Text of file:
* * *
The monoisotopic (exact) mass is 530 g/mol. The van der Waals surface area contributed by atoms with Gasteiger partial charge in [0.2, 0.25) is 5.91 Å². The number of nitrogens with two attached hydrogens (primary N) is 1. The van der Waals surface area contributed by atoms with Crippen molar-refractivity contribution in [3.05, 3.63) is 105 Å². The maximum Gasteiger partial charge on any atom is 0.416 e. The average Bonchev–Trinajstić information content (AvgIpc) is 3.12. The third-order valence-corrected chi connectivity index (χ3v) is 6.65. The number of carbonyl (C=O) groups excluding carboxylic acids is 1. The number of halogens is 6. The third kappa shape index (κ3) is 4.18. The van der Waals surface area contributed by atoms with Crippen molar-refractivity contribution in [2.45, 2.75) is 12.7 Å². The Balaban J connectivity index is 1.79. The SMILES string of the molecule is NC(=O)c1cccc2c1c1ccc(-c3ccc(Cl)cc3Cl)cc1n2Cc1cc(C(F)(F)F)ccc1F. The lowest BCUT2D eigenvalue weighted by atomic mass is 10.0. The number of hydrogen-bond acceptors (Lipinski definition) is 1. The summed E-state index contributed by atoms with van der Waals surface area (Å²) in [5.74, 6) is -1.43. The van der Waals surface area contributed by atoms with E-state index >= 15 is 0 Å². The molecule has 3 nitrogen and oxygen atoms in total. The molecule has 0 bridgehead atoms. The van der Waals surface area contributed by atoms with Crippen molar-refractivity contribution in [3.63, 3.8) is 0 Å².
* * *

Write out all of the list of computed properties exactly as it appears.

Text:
The monoisotopic (exact) mass is 530 g/mol. The van der Waals surface area contributed by atoms with Gasteiger partial charge in [0.2, 0.25) is 5.91 Å². The number of nitrogens with two attached hydrogens (primary N) is 1. The van der Waals surface area contributed by atoms with Crippen molar-refractivity contribution in [3.05, 3.63) is 105 Å². The maximum Gasteiger partial charge on any atom is 0.416 e. The average Bonchev–Trinajstić information content (AvgIpc) is 3.12. The third-order valence-corrected chi connectivity index (χ3v) is 6.65. The number of carbonyl (C=O) groups excluding carboxylic acids is 1. The number of halogens is 6. The third kappa shape index (κ3) is 4.18. The van der Waals surface area contributed by atoms with Crippen molar-refractivity contribution in [2.45, 2.75) is 12.7 Å². The Balaban J connectivity index is 1.79. The SMILES string of the molecule is NC(=O)c1cccc2c1c1ccc(-c3ccc(Cl)cc3Cl)cc1n2Cc1cc(C(F)(F)F)ccc1F. The lowest BCUT2D eigenvalue weighted by atomic mass is 10.0. The number of hydrogen-bond acceptors (Lipinski definition) is 1. The summed E-state index contributed by atoms with van der Waals surface area (Å²) in [5.74, 6) is -1.43. The van der Waals surface area contributed by atoms with E-state index >= 15 is 0 Å². The molecule has 3 nitrogen and oxygen atoms in total. The molecule has 0 bridgehead atoms. The van der Waals surface area contributed by atoms with Crippen molar-refractivity contribution in [3.63, 3.8) is 0 Å².